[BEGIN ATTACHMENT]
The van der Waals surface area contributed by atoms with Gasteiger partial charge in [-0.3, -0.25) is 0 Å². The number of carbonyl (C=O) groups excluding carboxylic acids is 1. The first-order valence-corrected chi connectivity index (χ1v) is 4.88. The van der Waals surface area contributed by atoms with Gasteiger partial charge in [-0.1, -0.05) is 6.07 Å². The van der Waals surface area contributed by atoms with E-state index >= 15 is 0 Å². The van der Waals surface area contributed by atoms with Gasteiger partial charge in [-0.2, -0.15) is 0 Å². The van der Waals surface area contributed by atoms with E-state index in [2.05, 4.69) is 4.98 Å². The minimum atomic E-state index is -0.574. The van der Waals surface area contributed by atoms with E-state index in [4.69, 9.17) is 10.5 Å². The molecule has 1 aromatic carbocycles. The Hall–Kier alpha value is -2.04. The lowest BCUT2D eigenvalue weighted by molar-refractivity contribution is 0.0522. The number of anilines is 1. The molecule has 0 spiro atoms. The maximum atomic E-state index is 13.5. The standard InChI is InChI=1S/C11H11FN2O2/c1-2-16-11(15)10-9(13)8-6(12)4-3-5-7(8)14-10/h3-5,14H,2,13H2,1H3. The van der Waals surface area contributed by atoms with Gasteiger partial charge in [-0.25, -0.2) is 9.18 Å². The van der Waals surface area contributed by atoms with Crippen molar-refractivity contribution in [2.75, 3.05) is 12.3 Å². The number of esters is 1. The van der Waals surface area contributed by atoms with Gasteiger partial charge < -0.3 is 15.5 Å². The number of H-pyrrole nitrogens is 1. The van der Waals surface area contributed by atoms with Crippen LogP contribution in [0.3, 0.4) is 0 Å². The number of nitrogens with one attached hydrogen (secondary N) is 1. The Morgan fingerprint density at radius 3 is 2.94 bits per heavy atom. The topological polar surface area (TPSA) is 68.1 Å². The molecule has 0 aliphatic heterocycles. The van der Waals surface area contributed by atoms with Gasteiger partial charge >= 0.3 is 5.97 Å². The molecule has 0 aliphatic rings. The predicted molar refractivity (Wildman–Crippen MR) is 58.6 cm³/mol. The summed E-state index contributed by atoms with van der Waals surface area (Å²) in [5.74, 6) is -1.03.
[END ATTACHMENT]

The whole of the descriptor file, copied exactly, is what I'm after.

The van der Waals surface area contributed by atoms with Gasteiger partial charge in [-0.3, -0.25) is 0 Å². The number of carbonyl (C=O) groups excluding carboxylic acids is 1. The first-order valence-corrected chi connectivity index (χ1v) is 4.88. The van der Waals surface area contributed by atoms with Gasteiger partial charge in [-0.1, -0.05) is 6.07 Å². The van der Waals surface area contributed by atoms with E-state index >= 15 is 0 Å². The van der Waals surface area contributed by atoms with Gasteiger partial charge in [-0.2, -0.15) is 0 Å². The van der Waals surface area contributed by atoms with E-state index in [2.05, 4.69) is 4.98 Å². The minimum atomic E-state index is -0.574. The van der Waals surface area contributed by atoms with E-state index in [4.69, 9.17) is 10.5 Å². The molecule has 1 aromatic carbocycles. The Hall–Kier alpha value is -2.04. The lowest BCUT2D eigenvalue weighted by molar-refractivity contribution is 0.0522. The number of anilines is 1. The molecule has 0 spiro atoms. The maximum atomic E-state index is 13.5. The standard InChI is InChI=1S/C11H11FN2O2/c1-2-16-11(15)10-9(13)8-6(12)4-3-5-7(8)14-10/h3-5,14H,2,13H2,1H3. The van der Waals surface area contributed by atoms with Gasteiger partial charge in [-0.25, -0.2) is 9.18 Å². The van der Waals surface area contributed by atoms with Crippen molar-refractivity contribution in [2.75, 3.05) is 12.3 Å². The number of esters is 1. The van der Waals surface area contributed by atoms with Gasteiger partial charge < -0.3 is 15.5 Å². The number of H-pyrrole nitrogens is 1. The van der Waals surface area contributed by atoms with Crippen LogP contribution in [0.3, 0.4) is 0 Å². The number of nitrogens with one attached hydrogen (secondary N) is 1. The Morgan fingerprint density at radius 3 is 2.94 bits per heavy atom. The topological polar surface area (TPSA) is 68.1 Å². The molecule has 0 aliphatic heterocycles. The van der Waals surface area contributed by atoms with Gasteiger partial charge >= 0.3 is 5.97 Å². The molecule has 0 aliphatic rings. The predicted molar refractivity (Wildman–Crippen MR) is 58.6 cm³/mol. The summed E-state index contributed by atoms with van der Waals surface area (Å²) in [5.74, 6) is -1.03.